Charlie Hales pulls TV ad after PolitiFact calls claim of helping schools "flat wrong"

Kari Chisholm FacebookTwitterWebsite

In recent months, I've had my complaints about PolitiFact Oregon - nitpicking about minor statements, fact-checking 140-character tweets, fact-checking opinions that aren't fact claims at all, etc. But here's an example of exactly the sort of rigorous fact-checking that is what PolitiFact can be at its best.

Throughout his campaign, Charlie Hales has claimed that he "helped negotiate the city paying one time for two weeks of school, and the local teachers to work two weeks without pay."

As PolitiFact notes, that claim is also made in a TV ad (previously posted here) "when state budget cuts threatened four weeks of school, Charlie helped restore them, for every public school in Portland."

But that claim is "flat wrong" and "false" according to PolitiFact's Janie Har.

"That would be erroneous," said Ann Nice, former president of the Portland Association of Teachers, of Hales’ claim. "That was February 2003. It’s etched in my mind forever. I had to stand up to explain to 5,000 people why they should work for free."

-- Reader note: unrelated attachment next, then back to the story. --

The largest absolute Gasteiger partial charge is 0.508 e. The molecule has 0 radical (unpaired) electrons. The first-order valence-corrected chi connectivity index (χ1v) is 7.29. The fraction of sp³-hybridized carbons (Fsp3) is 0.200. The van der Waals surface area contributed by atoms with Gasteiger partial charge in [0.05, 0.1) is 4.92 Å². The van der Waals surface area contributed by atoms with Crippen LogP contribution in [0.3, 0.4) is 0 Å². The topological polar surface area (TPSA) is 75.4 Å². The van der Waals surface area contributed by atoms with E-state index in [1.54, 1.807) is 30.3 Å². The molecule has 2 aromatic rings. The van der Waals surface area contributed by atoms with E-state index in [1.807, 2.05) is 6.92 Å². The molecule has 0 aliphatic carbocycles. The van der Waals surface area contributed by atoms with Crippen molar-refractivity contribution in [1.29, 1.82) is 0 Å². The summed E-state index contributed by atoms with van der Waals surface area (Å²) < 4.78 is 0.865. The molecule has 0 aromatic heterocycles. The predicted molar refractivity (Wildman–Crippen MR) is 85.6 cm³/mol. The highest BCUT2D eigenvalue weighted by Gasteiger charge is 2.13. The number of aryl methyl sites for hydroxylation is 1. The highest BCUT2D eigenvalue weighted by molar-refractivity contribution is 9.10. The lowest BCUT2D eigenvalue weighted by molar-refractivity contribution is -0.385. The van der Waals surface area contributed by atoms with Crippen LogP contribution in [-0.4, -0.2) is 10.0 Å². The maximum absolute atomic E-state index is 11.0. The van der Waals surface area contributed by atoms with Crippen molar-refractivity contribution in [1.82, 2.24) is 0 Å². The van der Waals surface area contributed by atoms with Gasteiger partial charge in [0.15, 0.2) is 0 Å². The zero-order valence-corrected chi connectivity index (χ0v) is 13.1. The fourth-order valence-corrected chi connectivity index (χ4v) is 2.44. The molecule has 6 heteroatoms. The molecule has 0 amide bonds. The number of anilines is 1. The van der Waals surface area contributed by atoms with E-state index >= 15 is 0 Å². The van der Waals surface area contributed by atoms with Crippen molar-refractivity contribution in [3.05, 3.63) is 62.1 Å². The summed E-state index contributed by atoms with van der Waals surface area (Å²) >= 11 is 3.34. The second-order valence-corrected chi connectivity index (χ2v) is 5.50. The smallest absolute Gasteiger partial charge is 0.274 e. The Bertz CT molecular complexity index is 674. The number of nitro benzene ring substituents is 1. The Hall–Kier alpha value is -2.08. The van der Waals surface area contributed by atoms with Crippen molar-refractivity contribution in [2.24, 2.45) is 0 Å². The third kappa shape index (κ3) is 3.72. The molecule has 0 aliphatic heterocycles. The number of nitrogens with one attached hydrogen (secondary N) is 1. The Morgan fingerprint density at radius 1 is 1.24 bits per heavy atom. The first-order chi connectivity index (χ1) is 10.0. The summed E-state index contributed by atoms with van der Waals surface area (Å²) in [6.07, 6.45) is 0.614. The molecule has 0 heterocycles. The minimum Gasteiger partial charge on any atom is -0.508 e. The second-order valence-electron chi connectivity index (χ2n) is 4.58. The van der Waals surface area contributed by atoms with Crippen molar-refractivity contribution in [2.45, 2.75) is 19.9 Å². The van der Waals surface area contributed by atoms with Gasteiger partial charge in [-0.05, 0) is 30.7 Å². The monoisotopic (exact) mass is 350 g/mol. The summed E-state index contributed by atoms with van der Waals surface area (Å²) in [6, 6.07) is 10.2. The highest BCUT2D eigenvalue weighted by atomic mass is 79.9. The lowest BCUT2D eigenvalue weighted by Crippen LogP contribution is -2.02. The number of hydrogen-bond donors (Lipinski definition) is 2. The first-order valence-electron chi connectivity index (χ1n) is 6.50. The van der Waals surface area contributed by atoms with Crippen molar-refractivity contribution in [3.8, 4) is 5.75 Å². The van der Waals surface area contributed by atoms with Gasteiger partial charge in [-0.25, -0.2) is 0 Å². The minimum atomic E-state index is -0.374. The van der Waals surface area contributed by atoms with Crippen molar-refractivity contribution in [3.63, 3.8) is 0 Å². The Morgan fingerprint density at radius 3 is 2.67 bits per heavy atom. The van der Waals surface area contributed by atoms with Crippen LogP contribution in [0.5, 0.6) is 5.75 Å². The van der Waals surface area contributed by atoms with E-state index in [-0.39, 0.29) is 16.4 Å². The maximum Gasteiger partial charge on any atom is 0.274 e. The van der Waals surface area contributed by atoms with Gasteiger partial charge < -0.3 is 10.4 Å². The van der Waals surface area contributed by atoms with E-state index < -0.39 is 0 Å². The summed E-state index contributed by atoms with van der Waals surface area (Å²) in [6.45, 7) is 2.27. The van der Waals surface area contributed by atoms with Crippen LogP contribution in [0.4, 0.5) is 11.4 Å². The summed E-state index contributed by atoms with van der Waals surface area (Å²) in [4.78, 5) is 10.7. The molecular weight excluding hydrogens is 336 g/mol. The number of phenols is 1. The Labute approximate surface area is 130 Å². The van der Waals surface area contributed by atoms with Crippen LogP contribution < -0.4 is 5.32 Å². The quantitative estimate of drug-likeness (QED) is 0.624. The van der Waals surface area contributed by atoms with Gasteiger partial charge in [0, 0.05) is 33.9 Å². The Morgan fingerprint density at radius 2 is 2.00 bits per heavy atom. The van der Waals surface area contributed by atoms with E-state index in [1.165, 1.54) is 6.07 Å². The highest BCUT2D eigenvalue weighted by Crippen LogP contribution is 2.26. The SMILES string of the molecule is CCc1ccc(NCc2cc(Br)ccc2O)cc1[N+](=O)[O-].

Hales left the council in June 2002 to take a job in the private sector.

To his credit, Hales fessed up fast -- and is pulling his false TV ad off the air.

Contacted by PolitiFact Oregon, Hales immediately owned up to the misstatement on Friday. He said he would issue a correction and pull the television ad from circulation.

Now that's some fact-checking that actually matters.

Comments

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    Thanks, Kari. Is there any precedent for a "corrected" political endorsement? Also, would be interested to know from your expertise how to "post" something (e.g. your reference to your post of the false ad on YouTube) which captures the error before a campaign can take it down?

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    Full disclosure: My firm built Eileen Brady's campaign website. I speak only for myself.

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    This isn't like fessing up to "oops, I guess I actually got my degree in 2002, not 2003;" it's more like "I told everyone, over and over again, that I was at the table and helped negotiate a deal, except I really wasn't at the table, and really didn't help negotiate any deal." Add that to forgetting that he was filing for taxes in Washington (no income tax, yea!) and yet voting in Oregon, and you've got officially got a history of lying.

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    I guess when you have such a long career with countless wins for Portland schools it is understandable to mix them up. Glad to see Hales quickly corrected himself instead of doubling down on misleading statements.

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